Another win on Saturday against a Cardiff City team also riding the crest of a wave would surely see logic put on the back burner for the foreseeable, which would be a most welcome state of affairs for Wolves fan to find ourselves in after the mundanity of seasons gone by.

Wolves 0 Huddersfield Town 1

Since their jubilant arrival in sunny Wolverhampton last summer, our Chinese owners have often spoke about the size and potential of the club and the importance of returning it to the Premier League sooner rather than later.

And yet a glance up the Championship table sees Barnsley, Cardiff, Brentford, Reading, Huddersfield and Brighton sitting comfortably above us.

All due respect to these clubs – they’ve more than earned their respective standings – but none bare anything resembling our history.

This isn’t delusions of grandeur on my part, it’s fact.

But under the bumbling premiership of Fosun, Kevin Thelwell and to a lesser extent Laurie Dalrymple – because, contrary to popular opinion, we can’t blame Morgan and Moxey for everything – we’re now in a position where opposition as modest in stature as tonight’s can turn up at Molineux and claim three points without breaking sweat.

Paul Lambert made six tactical changes to his team but on recent evidence it’s apparent that there’s no winning formula to be found in the current side.

Truthfully, the blame for this can be afforded to every outfield department but having watched the ease with which two of this season’s success stories, Brighton and Huddersfield, passed circles around us it’s hard to argue against the notion that the midfield is our Achilles heel.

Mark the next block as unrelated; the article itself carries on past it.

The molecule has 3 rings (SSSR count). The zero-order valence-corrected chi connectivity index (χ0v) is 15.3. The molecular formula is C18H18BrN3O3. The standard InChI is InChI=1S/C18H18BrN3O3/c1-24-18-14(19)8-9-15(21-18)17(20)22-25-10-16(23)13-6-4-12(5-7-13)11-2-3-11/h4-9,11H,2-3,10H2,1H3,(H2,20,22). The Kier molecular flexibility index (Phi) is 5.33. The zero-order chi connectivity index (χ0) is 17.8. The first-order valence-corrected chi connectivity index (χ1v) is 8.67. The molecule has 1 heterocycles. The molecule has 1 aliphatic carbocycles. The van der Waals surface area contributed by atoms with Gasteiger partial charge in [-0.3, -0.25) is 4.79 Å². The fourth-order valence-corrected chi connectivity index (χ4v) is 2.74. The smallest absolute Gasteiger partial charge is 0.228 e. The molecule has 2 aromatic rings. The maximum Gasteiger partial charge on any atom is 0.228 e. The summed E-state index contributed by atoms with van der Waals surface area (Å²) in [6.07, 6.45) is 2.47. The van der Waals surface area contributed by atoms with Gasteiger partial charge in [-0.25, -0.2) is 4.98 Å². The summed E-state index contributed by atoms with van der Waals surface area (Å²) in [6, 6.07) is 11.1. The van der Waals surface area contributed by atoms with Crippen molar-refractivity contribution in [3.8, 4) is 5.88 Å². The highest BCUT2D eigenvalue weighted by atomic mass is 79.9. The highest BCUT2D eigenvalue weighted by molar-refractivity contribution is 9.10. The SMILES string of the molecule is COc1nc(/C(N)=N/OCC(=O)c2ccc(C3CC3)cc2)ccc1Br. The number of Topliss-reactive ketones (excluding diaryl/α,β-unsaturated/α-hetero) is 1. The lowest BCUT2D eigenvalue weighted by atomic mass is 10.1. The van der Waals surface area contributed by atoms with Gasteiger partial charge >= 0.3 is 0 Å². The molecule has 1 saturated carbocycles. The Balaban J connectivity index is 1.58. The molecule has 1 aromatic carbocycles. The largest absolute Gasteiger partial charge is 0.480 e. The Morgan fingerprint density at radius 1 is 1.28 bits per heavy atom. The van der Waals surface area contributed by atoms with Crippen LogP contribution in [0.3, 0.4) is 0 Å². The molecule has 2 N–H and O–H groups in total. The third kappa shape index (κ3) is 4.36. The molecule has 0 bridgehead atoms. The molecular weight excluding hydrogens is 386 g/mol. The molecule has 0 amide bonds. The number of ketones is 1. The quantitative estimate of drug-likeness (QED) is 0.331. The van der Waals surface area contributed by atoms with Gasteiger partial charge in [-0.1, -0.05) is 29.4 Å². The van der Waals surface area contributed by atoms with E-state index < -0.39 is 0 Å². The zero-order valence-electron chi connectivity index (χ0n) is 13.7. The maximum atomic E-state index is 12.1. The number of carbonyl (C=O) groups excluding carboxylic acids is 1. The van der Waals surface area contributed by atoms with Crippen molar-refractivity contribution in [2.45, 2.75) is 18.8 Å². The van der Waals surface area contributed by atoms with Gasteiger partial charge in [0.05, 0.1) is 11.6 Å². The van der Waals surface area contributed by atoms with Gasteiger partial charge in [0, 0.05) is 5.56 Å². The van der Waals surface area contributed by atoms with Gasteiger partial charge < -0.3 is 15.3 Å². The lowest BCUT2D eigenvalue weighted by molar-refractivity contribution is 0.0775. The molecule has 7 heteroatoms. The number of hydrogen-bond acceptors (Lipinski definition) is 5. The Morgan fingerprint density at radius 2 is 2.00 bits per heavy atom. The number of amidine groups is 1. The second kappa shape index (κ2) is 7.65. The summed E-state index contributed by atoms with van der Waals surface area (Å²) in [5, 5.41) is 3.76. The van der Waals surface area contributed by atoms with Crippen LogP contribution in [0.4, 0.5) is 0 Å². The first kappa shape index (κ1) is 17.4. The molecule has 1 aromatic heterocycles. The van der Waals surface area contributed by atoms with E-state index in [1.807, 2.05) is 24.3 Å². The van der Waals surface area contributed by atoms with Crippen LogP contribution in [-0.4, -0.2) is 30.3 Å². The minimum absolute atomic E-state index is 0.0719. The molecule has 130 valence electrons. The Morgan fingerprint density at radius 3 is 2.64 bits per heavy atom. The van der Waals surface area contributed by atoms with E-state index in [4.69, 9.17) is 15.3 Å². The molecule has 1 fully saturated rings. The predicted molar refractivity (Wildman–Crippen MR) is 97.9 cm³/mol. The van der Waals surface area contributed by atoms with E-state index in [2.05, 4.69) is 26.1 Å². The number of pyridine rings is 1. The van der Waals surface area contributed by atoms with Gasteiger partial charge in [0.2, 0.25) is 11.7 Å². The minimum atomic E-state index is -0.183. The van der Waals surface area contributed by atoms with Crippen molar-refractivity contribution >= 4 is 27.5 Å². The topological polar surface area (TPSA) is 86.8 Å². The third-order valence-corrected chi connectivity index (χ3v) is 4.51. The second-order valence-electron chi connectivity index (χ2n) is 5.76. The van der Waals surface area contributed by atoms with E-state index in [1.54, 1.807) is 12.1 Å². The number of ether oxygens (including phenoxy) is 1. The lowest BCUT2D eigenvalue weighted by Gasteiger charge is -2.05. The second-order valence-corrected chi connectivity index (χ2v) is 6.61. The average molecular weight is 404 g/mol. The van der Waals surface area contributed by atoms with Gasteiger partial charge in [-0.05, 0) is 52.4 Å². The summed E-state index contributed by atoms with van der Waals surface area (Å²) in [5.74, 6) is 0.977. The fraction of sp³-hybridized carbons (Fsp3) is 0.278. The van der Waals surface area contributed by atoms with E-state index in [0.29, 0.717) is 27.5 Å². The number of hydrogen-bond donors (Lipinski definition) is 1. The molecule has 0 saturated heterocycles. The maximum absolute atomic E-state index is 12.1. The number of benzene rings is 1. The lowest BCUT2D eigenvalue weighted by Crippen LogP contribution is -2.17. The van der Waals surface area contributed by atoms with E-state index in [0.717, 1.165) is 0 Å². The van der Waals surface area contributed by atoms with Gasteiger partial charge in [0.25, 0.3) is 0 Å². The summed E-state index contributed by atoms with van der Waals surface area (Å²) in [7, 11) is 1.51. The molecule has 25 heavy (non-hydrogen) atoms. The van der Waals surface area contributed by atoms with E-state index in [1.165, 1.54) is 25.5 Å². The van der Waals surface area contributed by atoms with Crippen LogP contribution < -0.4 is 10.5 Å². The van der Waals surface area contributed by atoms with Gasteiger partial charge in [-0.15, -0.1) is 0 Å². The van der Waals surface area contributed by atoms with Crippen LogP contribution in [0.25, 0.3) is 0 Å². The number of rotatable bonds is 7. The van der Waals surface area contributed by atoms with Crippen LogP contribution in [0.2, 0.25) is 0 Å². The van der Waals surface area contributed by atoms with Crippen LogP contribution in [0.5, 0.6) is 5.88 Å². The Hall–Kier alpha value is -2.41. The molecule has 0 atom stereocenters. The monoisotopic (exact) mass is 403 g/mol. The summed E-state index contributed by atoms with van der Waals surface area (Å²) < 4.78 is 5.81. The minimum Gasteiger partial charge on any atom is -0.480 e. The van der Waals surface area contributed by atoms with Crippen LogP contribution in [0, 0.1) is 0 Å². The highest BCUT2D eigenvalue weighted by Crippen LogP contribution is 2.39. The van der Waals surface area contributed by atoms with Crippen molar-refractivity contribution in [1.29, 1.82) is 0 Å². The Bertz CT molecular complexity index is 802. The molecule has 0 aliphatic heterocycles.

Sure, our strikers are laughably impotent but they might have mustered a few more goals if we had some vision in the middle of the park.

Be honest, who doesn’t see the sale of Kevin McDonald as anything other than scandalous?

God may love a trier but as professional as Dave Edwards may be I’d be thankful if I never had to endure another 90 minutes of him hiding behind opposition midfielders whilst we’re in possession.

No manager can legislate selecting any midfielder at this level that is not comfortable with the ball at his feet – the ever increasing standard of the league won’t allow it.

Though it’s a deficiency that is symptomatic of all our midfielders (except perhaps Saiss) the fact that Edwards is picked week in, week out regardless of form means he deservingly bears the brunt of most fans’ criticism.

Don’t let 10 goals fool you, we’ll never get promoted playing this guy every week.

Of course, ‘Deadly’ wasn’t alone when underperforming tonight. His bearded counterpart churned out one of his worst performances in a Wolves shirt and Jon Dadi Bodvarsson continued his excellent impression of Tomasz Frankowski with aplomb.

Crumbs of comfort could be found in Silvio’s solidity, Morgan Gibbs-White’s youthful endeavour and the long awaited return of Jordan Graham but, truth be told, this was a damp squib not dissimilar to the dross served up on Saturday.

I’m yet to be convinced that Lambert possesses the ruthless streak that is needed to arrest this malaise but the efficiency of Andi Weimann and Ben Marshall since their arrival in January, coupled with his feats at Norwich in years gone by, suggest he knows enough about the Championship to at least engineer some improvement on this term.

Whether that faith is misguided is a question that won’t be answered for some time so perhaps it’s wise that for the time being we relish the prospect of a Molineux free summer.